•   Professors David Armstrong and Charles Liu at first seemed to be an unlikely pair. But the podiatric surgeon and neurosurgeon clicked on a personal level and promptly realized they had a lot to offer each other as Keck School of Medicine of USC collaborators. Both were already studying how much information a person takes in through the nerves of the feet, how to preserve, repair or replace that information system, and how nerve damage can affect a patient’s mobility. Armstrong is interested in metabolic health, mobility and neuropathy — the loss of nerve sensitivity that can occur in patients with diabetes, Liu noted. “As a neurosurgeon, I’m interested in lower-extremity function and metabolic health, too,” he said. “In my work, I think about how to restore mobility to patients who can’t feel their legs. It’s a similar problem to diabetic foot ulcers.” Armstrong added: “We’re meeting in the middle, and it’s fun. It’s so common in medicine for people to silo, but you can’t let your ideas sit there alone. Whatever the other guy is doing will make your thing more interesting.” SMART INSOLE, SMART PHYSICIANS The two started looking for a project on which to collaborate. Oddly enough, they found it with a Canadian security company. The firm was working with the idea of capturing pressure signatures — the way weight is distributed across people’s feet as they walk — which are as distinctive as fingerprints. At the time, the company was working with technology that could signal if, for example, an unknown person walked into a secure room. The doctors soon saw that pressure signatures could be a way to spot changes in a person’s gait early on — a potential warning sign of a more serious problem. With their shared interest in wearable technology, Armstrong and Liu steered the company toward...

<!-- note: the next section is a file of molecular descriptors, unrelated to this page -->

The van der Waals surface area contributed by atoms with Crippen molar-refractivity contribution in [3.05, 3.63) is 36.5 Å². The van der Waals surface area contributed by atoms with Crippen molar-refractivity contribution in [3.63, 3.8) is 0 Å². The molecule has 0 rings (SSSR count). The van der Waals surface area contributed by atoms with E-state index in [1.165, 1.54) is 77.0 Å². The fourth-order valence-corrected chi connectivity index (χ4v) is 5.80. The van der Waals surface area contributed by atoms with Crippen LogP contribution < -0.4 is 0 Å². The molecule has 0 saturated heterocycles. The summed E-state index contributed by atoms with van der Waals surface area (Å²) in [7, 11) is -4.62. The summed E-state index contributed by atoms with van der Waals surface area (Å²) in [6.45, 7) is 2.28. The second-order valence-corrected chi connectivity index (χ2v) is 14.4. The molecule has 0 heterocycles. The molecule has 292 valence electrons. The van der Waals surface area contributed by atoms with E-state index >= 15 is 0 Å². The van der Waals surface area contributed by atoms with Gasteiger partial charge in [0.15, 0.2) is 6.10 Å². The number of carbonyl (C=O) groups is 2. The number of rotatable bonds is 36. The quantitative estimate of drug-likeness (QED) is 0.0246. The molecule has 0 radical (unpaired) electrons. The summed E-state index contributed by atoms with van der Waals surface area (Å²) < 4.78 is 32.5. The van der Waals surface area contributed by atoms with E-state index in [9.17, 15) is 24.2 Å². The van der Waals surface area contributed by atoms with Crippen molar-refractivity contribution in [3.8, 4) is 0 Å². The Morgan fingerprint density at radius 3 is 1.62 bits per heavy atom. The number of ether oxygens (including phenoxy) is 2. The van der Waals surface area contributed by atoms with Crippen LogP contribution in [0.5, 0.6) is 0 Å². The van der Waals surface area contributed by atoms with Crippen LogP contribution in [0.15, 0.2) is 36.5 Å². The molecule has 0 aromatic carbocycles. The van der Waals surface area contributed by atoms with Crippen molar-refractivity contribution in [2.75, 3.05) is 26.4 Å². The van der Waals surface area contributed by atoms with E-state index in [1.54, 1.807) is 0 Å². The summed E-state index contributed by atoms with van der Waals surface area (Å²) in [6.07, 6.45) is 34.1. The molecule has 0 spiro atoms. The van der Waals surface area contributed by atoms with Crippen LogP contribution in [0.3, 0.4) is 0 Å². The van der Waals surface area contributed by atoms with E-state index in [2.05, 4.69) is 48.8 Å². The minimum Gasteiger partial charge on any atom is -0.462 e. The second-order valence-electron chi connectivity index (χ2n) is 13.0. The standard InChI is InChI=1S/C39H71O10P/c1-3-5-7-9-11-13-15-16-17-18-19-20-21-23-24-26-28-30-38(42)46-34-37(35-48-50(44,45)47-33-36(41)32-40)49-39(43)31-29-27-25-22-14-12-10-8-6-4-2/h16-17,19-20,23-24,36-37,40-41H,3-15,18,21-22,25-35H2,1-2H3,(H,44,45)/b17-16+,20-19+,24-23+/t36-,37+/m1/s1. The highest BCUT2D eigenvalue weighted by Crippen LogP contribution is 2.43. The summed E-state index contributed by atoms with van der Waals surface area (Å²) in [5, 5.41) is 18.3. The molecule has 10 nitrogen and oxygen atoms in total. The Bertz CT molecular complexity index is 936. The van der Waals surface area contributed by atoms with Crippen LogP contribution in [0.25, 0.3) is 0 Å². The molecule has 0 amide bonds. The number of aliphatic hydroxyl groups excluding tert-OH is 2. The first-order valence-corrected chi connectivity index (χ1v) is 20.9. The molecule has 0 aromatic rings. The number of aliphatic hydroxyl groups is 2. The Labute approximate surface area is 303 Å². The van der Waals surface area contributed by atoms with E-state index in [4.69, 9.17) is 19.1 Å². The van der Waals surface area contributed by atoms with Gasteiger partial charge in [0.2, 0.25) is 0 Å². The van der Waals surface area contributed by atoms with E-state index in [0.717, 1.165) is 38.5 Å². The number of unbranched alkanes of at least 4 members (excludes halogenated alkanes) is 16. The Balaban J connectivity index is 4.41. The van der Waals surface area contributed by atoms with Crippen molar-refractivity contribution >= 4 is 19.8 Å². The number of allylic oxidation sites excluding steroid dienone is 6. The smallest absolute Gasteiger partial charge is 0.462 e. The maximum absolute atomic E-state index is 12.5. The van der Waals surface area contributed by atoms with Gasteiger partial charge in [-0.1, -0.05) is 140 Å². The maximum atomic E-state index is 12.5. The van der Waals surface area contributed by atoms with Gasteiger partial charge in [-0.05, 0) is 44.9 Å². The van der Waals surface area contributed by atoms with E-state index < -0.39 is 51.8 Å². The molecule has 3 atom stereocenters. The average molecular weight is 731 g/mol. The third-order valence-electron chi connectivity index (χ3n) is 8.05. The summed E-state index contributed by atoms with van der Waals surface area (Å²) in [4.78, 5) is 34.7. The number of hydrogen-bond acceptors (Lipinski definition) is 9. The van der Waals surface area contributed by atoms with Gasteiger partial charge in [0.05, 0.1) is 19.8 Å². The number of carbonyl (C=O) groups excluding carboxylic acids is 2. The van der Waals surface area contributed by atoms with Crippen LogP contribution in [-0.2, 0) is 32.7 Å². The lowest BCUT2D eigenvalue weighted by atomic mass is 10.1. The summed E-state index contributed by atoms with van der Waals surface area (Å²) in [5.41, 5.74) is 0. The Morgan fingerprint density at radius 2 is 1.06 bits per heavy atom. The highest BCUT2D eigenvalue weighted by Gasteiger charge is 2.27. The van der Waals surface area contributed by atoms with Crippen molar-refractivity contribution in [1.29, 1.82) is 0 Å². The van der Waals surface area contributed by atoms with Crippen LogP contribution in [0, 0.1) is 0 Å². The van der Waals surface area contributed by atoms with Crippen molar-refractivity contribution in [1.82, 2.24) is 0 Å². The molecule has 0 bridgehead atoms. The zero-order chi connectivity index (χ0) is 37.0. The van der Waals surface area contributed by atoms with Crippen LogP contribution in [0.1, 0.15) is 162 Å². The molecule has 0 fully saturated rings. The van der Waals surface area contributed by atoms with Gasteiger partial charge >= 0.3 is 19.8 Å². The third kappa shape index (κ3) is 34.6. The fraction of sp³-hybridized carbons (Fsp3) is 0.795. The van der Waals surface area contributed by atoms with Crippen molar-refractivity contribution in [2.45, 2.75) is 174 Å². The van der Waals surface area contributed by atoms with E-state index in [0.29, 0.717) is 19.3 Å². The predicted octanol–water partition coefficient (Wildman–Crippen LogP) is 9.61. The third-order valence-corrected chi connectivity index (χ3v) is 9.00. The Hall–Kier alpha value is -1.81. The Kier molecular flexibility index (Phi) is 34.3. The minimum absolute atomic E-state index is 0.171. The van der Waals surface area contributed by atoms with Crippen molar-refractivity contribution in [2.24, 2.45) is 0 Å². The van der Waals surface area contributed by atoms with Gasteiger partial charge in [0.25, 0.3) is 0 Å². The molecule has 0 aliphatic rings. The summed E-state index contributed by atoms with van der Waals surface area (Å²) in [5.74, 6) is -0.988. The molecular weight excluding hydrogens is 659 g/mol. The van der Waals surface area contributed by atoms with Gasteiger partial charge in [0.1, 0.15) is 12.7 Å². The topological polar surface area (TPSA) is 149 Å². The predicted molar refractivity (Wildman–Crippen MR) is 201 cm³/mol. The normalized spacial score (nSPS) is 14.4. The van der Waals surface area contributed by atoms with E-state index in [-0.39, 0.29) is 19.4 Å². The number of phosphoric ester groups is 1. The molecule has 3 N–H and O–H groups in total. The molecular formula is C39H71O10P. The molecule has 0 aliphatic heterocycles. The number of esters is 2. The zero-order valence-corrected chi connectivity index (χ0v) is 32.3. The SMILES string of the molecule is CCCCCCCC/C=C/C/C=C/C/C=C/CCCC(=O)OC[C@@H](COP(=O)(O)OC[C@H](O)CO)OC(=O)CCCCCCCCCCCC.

• Antiretroviral therapy may soon be obsolete, as scientists have successfully used immune cells to kick the dormant form of HIV out of its hiding place and destroy it. The findings may soon lead to an HIV vaccine. According to recent estimates, around 1.1 million people in the United States have HIV. With the help of antiretroviral therapy, over half of these people now have a very low level of the virus. This means that they can no longer trasmit it to other people. Antiretroviral therapy can keep HIV in check so well that the virus is near-undetectable in the blood. However, HIV continues to “live” in latent form, so people with it must keep taking the medications to prevent it from flaring up. Antiretroviral therapy can have a host of side effects. These may include gastrointestinal problems, cardiovascular problems, insulin resistance, and bleeding events, as well as effects on bone density, liver health, and neurological and psychiatric health. So, the search for an HIV cure is ongoing. Now, new research may have found a way to “drag” the virus out of its hiding place and neutralize it. The findings may lead to a vaccine that would allow people living with HIV to stop taking antiretroviral medication every day. Senior study author Robbie Mailliard, Ph.D. — an assistant professor of infectious diseases and microbiology at the University of Pittsburgh Graduate School of Public Health in Pennsylvania — and colleagues have published their findings in the journal EBioMedicine. Using an entirely different virus to target HIV Mailliard explains the motivation for their study, saying, “A lot of scientists are trying to develop a cure for HIV, and it’s usually built around the ‘kick and kill’ concept — kick the virus out of hiding and then kill it.” He adds, “There are some promising therapies being developed for the...